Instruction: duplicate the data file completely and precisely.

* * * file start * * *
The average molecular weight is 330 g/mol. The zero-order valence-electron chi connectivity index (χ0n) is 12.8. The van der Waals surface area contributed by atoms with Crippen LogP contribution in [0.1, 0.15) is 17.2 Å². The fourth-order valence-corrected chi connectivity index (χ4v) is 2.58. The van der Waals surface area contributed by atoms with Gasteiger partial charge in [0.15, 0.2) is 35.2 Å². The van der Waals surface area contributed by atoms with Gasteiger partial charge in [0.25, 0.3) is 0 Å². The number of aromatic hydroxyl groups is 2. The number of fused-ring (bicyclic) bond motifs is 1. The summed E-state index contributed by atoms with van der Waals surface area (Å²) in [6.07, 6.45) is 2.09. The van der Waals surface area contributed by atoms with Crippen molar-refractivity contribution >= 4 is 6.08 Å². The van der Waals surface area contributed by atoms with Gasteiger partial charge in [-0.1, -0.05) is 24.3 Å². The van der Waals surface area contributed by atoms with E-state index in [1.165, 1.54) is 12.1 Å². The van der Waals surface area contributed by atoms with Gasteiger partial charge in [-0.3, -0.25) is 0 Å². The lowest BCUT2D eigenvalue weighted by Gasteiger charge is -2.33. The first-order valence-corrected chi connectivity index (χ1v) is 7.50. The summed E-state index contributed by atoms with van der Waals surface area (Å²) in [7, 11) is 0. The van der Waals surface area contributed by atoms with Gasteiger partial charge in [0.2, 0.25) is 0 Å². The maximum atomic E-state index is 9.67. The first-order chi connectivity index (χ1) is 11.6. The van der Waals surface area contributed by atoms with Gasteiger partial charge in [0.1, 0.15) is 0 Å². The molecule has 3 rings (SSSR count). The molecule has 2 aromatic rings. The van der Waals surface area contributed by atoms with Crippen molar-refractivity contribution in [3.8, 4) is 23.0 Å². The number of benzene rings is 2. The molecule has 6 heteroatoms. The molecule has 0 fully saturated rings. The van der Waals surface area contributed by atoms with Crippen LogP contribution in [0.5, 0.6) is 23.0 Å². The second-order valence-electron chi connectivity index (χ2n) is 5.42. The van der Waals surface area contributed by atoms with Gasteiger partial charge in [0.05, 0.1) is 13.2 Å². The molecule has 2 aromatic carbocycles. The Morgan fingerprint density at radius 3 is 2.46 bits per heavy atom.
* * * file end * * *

The average molecular weight is 330 g/mol. The zero-order valence-electron chi connectivity index (χ0n) is 12.8. The van der Waals surface area contributed by atoms with Crippen LogP contribution in [0.1, 0.15) is 17.2 Å². The fourth-order valence-corrected chi connectivity index (χ4v) is 2.58. The van der Waals surface area contributed by atoms with Gasteiger partial charge in [0.15, 0.2) is 35.2 Å². The van der Waals surface area contributed by atoms with Gasteiger partial charge in [0.25, 0.3) is 0 Å². The number of aromatic hydroxyl groups is 2. The number of fused-ring (bicyclic) bond motifs is 1. The summed E-state index contributed by atoms with van der Waals surface area (Å²) in [6.07, 6.45) is 2.09. The van der Waals surface area contributed by atoms with Crippen molar-refractivity contribution >= 4 is 6.08 Å². The van der Waals surface area contributed by atoms with Gasteiger partial charge in [-0.1, -0.05) is 24.3 Å². The van der Waals surface area contributed by atoms with E-state index in [1.165, 1.54) is 12.1 Å². The van der Waals surface area contributed by atoms with Gasteiger partial charge in [-0.3, -0.25) is 0 Å². The lowest BCUT2D eigenvalue weighted by Gasteiger charge is -2.33. The first-order valence-corrected chi connectivity index (χ1v) is 7.50. The summed E-state index contributed by atoms with van der Waals surface area (Å²) in [7, 11) is 0. The van der Waals surface area contributed by atoms with Gasteiger partial charge in [0.2, 0.25) is 0 Å². The maximum atomic E-state index is 9.67. The first-order chi connectivity index (χ1) is 11.6. The van der Waals surface area contributed by atoms with Gasteiger partial charge in [0.1, 0.15) is 0 Å². The molecule has 3 rings (SSSR count). The molecule has 2 aromatic rings. The van der Waals surface area contributed by atoms with Crippen molar-refractivity contribution in [3.8, 4) is 23.0 Å². The number of benzene rings is 2. The molecule has 6 heteroatoms. The molecule has 0 fully saturated rings. The van der Waals surface area contributed by atoms with Crippen LogP contribution in [0.5, 0.6) is 23.0 Å². The second-order valence-electron chi connectivity index (χ2n) is 5.42. The van der Waals surface area contributed by atoms with Gasteiger partial charge in [0.05, 0.1) is 13.2 Å². The molecule has 2 aromatic carbocycles. The Morgan fingerprint density at radius 3 is 2.46 bits per heavy atom.